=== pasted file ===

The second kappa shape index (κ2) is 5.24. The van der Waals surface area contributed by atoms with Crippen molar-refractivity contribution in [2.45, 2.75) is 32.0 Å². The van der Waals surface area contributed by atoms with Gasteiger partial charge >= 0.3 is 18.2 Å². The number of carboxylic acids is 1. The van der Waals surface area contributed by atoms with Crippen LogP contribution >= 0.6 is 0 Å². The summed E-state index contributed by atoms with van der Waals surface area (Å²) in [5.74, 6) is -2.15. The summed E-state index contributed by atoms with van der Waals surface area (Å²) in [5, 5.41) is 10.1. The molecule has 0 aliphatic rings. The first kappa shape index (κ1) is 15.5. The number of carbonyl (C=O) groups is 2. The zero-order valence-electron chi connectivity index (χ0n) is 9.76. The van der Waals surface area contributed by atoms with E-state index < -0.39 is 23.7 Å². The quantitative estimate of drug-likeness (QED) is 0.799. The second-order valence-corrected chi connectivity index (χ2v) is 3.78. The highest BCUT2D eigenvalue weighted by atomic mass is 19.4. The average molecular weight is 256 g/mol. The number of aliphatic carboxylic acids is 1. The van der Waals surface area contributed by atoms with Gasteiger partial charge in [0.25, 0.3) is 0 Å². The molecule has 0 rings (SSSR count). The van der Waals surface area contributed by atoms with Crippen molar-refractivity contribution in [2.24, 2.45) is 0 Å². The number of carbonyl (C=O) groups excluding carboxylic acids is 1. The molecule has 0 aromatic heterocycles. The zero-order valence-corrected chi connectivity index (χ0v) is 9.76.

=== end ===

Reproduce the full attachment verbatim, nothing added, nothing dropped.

The second kappa shape index (κ2) is 5.24. The van der Waals surface area contributed by atoms with Crippen molar-refractivity contribution in [2.45, 2.75) is 32.0 Å². The van der Waals surface area contributed by atoms with Gasteiger partial charge >= 0.3 is 18.2 Å². The number of carboxylic acids is 1. The van der Waals surface area contributed by atoms with Crippen LogP contribution >= 0.6 is 0 Å². The summed E-state index contributed by atoms with van der Waals surface area (Å²) in [5.74, 6) is -2.15. The summed E-state index contributed by atoms with van der Waals surface area (Å²) in [5, 5.41) is 10.1. The molecule has 0 aliphatic rings. The first kappa shape index (κ1) is 15.5. The number of carbonyl (C=O) groups is 2. The zero-order valence-electron chi connectivity index (χ0n) is 9.76. The van der Waals surface area contributed by atoms with E-state index < -0.39 is 23.7 Å². The quantitative estimate of drug-likeness (QED) is 0.799. The second-order valence-corrected chi connectivity index (χ2v) is 3.78. The highest BCUT2D eigenvalue weighted by atomic mass is 19.4. The average molecular weight is 256 g/mol. The number of aliphatic carboxylic acids is 1. The van der Waals surface area contributed by atoms with Gasteiger partial charge in [0.25, 0.3) is 0 Å². The molecule has 0 rings (SSSR count). The van der Waals surface area contributed by atoms with Crippen molar-refractivity contribution in [2.24, 2.45) is 0 Å². The number of carbonyl (C=O) groups excluding carboxylic acids is 1. The molecule has 0 aromatic heterocycles. The zero-order valence-corrected chi connectivity index (χ0v) is 9.76.